Byron's lifestyle and political adventures added to his poetic superiority mean he remains a byword today. Scott was if anything more important as a writer, having risen two the top in two fields of writing and standing as parent of the sub-genre of historical novels.
    Jatte lambastes Calico Rat

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    Default Re: The anniversary of Lord Byron's death

    Byron, you see, was cool. And though we like to say after school such things don't matter, we are lying.

    Percy > Keats

    But if we are talking English Romantics the only Da Vinci of the crew is Blake.
    Dude was special.

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    Default Re: The anniversary of Lord Byron's death

    Quote Originally Posted by enoch View Post
    Byron, you see, was cool. And though we like to say after school such things don't matter, we are lying.

    Percy > Keats

    But if we are talking English Romantics the only Da Vinci of the crew is Blake.
    Dude was special.
    I'm not saying you're wrong...


    I think you're mostly right. I think Blake was a force of nature but so are my farts. His art is trash, his poems meander between raving and trash, he's all heart and no irony. Inspired? Well, yes OK, maybe he saw God's face.
    Jatte lambastes Calico Rat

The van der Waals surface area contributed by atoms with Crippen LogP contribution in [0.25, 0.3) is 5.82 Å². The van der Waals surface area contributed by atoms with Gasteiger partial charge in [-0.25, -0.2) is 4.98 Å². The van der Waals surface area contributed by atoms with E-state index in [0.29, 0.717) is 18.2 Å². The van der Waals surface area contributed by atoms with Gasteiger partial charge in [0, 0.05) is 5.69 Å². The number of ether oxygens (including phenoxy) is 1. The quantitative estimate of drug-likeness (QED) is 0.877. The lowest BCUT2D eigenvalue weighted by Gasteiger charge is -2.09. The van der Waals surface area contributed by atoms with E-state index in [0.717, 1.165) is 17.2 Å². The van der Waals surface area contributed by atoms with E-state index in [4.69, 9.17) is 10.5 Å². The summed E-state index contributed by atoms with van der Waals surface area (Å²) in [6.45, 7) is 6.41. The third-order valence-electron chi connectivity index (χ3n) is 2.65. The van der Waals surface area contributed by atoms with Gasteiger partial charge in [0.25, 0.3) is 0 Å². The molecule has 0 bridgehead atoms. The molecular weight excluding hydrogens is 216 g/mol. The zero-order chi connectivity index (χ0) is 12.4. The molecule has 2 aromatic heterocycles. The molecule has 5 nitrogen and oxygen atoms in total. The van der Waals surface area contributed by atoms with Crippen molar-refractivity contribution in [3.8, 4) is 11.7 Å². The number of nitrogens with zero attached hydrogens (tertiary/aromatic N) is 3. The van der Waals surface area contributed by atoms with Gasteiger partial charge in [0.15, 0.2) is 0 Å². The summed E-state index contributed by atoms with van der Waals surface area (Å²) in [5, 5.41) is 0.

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    Default Re: The anniversary of Lord Byron's death

    Quote Originally Posted by Cyclops View Post
    I'm not saying you're wrong...


    I think you're mostly right. I think Blake was a force of nature but so are my farts. His art is trash, his poems meander between raving and trash, he's all heart and no irony. Inspired? Well, yes OK, maybe he saw God's face.
    Master engraver. Toolmaker. Got how key the Bible is in the Dominion of our minds. Two famous stories of leading riots in his youth on a whim. Deeply anti authority in theology and politics. Anti capitalist. But not a dirty commie. Understood why revolutions eat the rich. Not even close to a prude even by today’s most free loving adherents.

    Dude and me would have vibed.

    Plus this sentence I must create a system, or be enslaved by another man's guided my life.